I’ve resisted using TVP because I thought it would taste dry and bland. And you know what? It is dry and bland. So is flour until you do something with it.

TVP is also genius. It’s made from defatted soy flour, a by-product of extracting soybean oil. TVP is high in protein and fibre, it costs next to nothing (I bought a three-cup bag of dried crumbles for 75 cents!) and it’s versatile.

I have only begun to experiment with this amazing ingredient. The first big hit is soyrizo – my vegan version of spicy chorizo sausage crumbles.

I’ve been adding soyrizo to chili (recipe coming soon)


And to nachos and pizza and spaghetti sauce.


I’d love to hear how you plan to use soyrizo.

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1 cup TVP

7/8 cup boiling water or vegetable bouillon (that’s 1 cup of water with two tablespoons of water removed)

1 tsp vegetable bouillon powder, if you’re not already using vegetable bouillon

1 tsp salt

½ tsp smokey paprika

1/4 tsp cayenne pepper

2 tsp chili powder


Mix all the dry ingredients in a heat-proof bowl, mug or jar. Pour the boiling water over top and stir the moistened crumbles. Let sit for five minutes before using, or store in the fridge for up to four days.

Spicy, crispy tofu – the lazy vegan version

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Ahhhhh… spicy, crispy and vegan. I circled this recipe, which is originally from BOSH! because, while enticed by the flavours and textures, I was put off by the amount of work, time and frying involved.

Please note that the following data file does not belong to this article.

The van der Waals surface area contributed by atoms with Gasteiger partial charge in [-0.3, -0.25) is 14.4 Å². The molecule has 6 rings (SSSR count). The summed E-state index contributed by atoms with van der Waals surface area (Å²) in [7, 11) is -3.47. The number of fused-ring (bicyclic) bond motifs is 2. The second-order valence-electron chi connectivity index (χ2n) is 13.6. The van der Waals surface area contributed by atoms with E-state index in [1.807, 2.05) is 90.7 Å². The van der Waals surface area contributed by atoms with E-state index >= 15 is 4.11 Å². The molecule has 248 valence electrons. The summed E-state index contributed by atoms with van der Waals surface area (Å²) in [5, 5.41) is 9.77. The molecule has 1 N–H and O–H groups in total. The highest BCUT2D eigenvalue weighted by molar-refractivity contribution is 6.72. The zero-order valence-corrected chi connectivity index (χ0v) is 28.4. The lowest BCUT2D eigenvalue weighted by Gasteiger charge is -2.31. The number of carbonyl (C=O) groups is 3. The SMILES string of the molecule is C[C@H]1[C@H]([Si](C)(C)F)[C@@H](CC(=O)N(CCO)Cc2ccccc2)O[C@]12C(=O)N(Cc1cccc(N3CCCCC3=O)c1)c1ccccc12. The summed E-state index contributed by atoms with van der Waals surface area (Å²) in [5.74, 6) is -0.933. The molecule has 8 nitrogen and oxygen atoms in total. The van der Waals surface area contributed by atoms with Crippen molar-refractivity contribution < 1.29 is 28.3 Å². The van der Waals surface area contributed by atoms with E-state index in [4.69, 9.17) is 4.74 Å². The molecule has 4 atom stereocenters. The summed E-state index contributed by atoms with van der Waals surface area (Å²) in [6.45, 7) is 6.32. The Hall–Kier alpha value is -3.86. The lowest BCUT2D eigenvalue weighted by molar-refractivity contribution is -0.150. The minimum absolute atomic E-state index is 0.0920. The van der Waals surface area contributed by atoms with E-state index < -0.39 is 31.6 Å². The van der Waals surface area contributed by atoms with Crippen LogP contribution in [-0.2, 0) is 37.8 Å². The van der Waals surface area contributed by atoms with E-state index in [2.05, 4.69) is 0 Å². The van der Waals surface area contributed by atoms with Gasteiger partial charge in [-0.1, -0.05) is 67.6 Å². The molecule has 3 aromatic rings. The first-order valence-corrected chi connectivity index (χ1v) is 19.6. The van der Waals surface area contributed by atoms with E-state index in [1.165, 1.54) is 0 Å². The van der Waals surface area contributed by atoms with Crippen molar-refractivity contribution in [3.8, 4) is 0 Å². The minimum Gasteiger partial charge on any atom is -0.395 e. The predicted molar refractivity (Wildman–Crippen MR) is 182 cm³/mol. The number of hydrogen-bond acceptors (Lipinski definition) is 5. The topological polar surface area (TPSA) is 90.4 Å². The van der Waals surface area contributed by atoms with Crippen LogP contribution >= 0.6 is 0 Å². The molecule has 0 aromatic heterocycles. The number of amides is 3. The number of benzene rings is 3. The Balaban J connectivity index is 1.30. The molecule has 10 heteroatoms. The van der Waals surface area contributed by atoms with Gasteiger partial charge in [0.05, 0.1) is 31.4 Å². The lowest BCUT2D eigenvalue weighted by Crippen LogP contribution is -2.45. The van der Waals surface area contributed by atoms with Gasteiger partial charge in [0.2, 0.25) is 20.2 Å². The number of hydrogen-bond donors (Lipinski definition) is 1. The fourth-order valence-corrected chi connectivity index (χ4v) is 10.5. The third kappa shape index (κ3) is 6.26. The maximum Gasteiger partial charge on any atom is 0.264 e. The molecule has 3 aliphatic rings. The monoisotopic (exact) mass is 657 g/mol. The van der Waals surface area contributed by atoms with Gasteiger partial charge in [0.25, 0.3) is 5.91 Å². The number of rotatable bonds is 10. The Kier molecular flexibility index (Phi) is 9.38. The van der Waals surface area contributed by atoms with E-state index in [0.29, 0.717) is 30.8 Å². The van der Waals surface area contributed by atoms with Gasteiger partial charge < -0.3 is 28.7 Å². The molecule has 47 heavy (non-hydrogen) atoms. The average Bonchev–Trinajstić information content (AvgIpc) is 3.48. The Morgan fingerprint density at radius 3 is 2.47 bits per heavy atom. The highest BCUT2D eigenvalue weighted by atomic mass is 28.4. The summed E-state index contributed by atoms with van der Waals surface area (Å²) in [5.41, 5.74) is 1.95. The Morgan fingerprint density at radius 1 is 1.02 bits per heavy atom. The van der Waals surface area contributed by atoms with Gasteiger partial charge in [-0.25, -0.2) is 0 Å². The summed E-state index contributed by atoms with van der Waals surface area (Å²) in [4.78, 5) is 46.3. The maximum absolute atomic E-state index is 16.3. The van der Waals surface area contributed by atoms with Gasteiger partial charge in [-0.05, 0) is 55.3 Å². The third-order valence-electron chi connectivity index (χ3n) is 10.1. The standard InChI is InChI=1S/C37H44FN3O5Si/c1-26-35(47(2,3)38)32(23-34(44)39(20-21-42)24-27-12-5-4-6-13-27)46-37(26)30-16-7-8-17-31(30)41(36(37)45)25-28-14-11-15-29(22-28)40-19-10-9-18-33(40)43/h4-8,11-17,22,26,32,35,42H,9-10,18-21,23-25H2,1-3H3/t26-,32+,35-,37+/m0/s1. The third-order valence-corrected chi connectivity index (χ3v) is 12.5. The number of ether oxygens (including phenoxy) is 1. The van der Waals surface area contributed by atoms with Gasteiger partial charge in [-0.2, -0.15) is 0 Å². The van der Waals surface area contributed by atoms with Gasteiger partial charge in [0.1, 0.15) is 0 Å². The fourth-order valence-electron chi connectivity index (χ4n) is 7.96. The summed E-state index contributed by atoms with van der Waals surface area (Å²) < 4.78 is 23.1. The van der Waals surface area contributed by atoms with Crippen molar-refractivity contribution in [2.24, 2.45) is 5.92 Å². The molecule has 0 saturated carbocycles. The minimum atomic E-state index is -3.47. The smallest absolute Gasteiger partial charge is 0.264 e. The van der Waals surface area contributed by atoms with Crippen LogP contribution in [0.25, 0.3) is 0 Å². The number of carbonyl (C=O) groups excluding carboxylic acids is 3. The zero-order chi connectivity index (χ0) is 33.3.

But I could not let this recipe go so here is my altered version of the original video recipe found here.

My version is faster and I bake rather than fry the tofu. The results are delicious!


The tofu strips

12 oz block of extra firm tofu.

½ cup cornstarch

1 Tbsp peanut or coconut oil

The chili sauce

The juice of one lemon (about ¼ cup)

The juice of one large orange (about ½ cup or a little more)

½ cup sweet chili sauce

4 Tbsp soya sauce

2 tsp chili paste (I used sambal oelek). If you really like spicy – use up to 1 Tbsp chili paste.

1 squirt (about ½ Tbsp) Sriracha sauce



Preheat the oven to 425F. Oil a baking sheet with the peanut or coconut oil.

Cut the block of tofu in half horizontally so that you have two flat slabs. Lay the slabs on a clean, lint-free towel or paper towel and cover with another towel. Press gently with the flat of you hands to squeeze out as much liquid as possible. Cut the tofu into evenly sized strips or cubes.